ideals and ritualistic requirement had been begun in the middle of 
the preceding century by the authors of the Deuteronomic law. 
It had been perceived, perhaps, by Isaiah the son of Amoz him- 
self, that the world was not ready for a spiritual religion without 
ritual, and so the Deuteronomic legislator or legislators had drawn 
up a code which reduced ritual to the smallest possible limits 
and eliminated its grossly immoral features. 

It was upon this foundation that Ezekiel built, but he regulated 
certain detafls of the ritual with greater definiteness. Even 
Deuteronomy had permitted the menial work of the sanctuary, 
such as making music and slaying the sacrifices, to be performed 
by foreign slaves; Ezekiel directed that this should no longer be 
so, and out of the descendants of the priests of the old country 


shrines he legislated into existence the class called Levites (see 
Ezek. 44:8-13). 

Some seventy years later Ezekiel's example was followed by 
another priest who compiled the code of holiness (Lev., chaps. 
17-26), and fifty years later still, by another who composed the 
main body of the Priestly Document of the .Pentateuch.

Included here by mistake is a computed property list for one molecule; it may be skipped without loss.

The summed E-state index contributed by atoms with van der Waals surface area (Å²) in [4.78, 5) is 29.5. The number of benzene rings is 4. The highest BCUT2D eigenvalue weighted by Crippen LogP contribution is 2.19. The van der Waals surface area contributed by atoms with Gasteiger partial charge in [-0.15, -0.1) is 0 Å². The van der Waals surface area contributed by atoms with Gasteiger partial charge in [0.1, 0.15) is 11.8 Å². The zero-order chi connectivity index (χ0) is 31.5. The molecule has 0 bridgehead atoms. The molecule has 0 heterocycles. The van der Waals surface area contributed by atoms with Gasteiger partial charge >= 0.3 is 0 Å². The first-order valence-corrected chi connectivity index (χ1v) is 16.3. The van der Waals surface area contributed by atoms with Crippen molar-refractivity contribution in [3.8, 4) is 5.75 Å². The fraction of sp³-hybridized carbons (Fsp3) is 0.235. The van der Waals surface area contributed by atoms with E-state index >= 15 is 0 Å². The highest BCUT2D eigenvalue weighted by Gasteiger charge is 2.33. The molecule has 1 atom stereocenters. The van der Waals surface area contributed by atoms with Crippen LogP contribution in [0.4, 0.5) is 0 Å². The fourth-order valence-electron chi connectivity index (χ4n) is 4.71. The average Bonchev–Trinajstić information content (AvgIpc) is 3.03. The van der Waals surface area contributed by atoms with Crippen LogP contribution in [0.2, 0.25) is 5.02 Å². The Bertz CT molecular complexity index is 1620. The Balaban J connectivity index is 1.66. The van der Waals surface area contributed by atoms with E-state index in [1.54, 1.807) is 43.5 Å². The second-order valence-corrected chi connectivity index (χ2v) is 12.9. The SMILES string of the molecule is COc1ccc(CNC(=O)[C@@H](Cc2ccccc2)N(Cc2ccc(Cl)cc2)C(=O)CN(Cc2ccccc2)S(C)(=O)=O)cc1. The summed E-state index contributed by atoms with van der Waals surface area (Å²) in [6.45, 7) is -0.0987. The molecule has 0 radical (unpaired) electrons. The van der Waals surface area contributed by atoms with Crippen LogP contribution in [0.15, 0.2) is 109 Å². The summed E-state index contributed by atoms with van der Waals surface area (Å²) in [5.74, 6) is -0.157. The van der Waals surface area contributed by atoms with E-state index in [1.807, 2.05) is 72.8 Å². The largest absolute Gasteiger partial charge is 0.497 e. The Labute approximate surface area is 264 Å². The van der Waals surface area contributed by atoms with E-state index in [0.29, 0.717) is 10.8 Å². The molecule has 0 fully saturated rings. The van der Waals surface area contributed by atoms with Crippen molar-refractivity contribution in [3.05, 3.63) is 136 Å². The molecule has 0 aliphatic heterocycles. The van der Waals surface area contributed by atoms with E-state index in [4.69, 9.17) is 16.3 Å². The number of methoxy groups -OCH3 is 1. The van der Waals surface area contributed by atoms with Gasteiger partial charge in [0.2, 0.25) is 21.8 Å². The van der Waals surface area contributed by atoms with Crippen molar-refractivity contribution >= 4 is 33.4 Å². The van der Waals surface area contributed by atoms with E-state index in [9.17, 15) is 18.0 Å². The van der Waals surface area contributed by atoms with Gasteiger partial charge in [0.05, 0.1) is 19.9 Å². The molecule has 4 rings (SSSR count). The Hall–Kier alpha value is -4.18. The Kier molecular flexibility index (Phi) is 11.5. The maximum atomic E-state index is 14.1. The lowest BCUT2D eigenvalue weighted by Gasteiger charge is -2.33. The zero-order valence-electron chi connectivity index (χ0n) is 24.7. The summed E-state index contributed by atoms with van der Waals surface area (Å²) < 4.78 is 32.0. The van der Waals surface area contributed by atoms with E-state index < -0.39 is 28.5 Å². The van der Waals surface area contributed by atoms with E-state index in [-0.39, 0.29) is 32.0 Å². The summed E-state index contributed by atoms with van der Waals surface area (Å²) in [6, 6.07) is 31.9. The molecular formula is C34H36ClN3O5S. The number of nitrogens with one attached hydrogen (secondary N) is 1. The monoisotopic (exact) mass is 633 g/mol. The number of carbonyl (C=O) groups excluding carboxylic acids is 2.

In the period between 621, when Josiah introduced his reform, 
and the exile, the struggle to secure the observance of the Deuter- 
onomic law had been very severe. Jeremiah and his contempora- 
ries had not only had to work against the superstitions of the 
common people who inhabited the outlying towns in which shrines 
existed, but also against the self-interest of powerful priesthoods 
whose livings were cut off by the reform. Large numbers of these 
priests had been carried into exile. No doubt such of them as 
were not attached to the Deuteronomic reform lost their hold 
upon the faith of their fathers and were merged in the heathen life 
about them. Some of them, however, even from the country 
shrines, chastened by the great disaster of exile became, probably, 
converts to the reform. These priests were the guardians of 
ancient traditions of ritual as these traditions had been handed 
down in various shrines, and in the HoUness Code and the Priestly 
Document many of these old traditions found literary and legis- 
lative form. The pious exiles who penned them were careful to 
mold them to the new spirit. All features which had fostered the 
sensual practices of the high places were eliminated. The ritual 
finally presented was a ritual purged by prophetic insight ; it made 
the social corruption against which the prophets had inveighed 
a crime. 

Soon after 450 B.C. (scholars differ at present as to the exact